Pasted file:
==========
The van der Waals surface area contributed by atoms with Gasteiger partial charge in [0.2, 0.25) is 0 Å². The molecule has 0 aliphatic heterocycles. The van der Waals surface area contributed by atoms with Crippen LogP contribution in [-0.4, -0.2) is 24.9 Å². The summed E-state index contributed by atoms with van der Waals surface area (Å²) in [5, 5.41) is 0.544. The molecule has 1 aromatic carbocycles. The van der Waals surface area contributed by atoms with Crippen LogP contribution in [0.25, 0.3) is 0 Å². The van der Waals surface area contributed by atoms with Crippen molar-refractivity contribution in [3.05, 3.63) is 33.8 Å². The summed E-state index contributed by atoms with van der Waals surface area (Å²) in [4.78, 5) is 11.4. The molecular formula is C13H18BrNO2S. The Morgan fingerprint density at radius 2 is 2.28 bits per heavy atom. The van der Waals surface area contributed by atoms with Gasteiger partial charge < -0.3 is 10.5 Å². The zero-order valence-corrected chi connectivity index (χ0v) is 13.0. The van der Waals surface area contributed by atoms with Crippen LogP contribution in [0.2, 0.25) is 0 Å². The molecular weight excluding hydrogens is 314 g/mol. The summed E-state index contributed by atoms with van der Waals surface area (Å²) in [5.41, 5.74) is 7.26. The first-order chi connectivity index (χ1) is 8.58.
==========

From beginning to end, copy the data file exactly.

The van der Waals surface area contributed by atoms with Gasteiger partial charge in [0.2, 0.25) is 0 Å². The molecule has 0 aliphatic heterocycles. The van der Waals surface area contributed by atoms with Crippen LogP contribution in [-0.4, -0.2) is 24.9 Å². The summed E-state index contributed by atoms with van der Waals surface area (Å²) in [5, 5.41) is 0.544. The molecule has 1 aromatic carbocycles. The van der Waals surface area contributed by atoms with Crippen LogP contribution in [0.25, 0.3) is 0 Å². The van der Waals surface area contributed by atoms with Crippen molar-refractivity contribution in [3.05, 3.63) is 33.8 Å². The summed E-state index contributed by atoms with van der Waals surface area (Å²) in [4.78, 5) is 11.4. The molecular formula is C13H18BrNO2S. The Morgan fingerprint density at radius 2 is 2.28 bits per heavy atom. The van der Waals surface area contributed by atoms with Gasteiger partial charge < -0.3 is 10.5 Å². The zero-order valence-corrected chi connectivity index (χ0v) is 13.0. The van der Waals surface area contributed by atoms with Crippen LogP contribution in [0.2, 0.25) is 0 Å². The molecular weight excluding hydrogens is 314 g/mol. The summed E-state index contributed by atoms with van der Waals surface area (Å²) in [5.41, 5.74) is 7.26. The first-order chi connectivity index (χ1) is 8.58.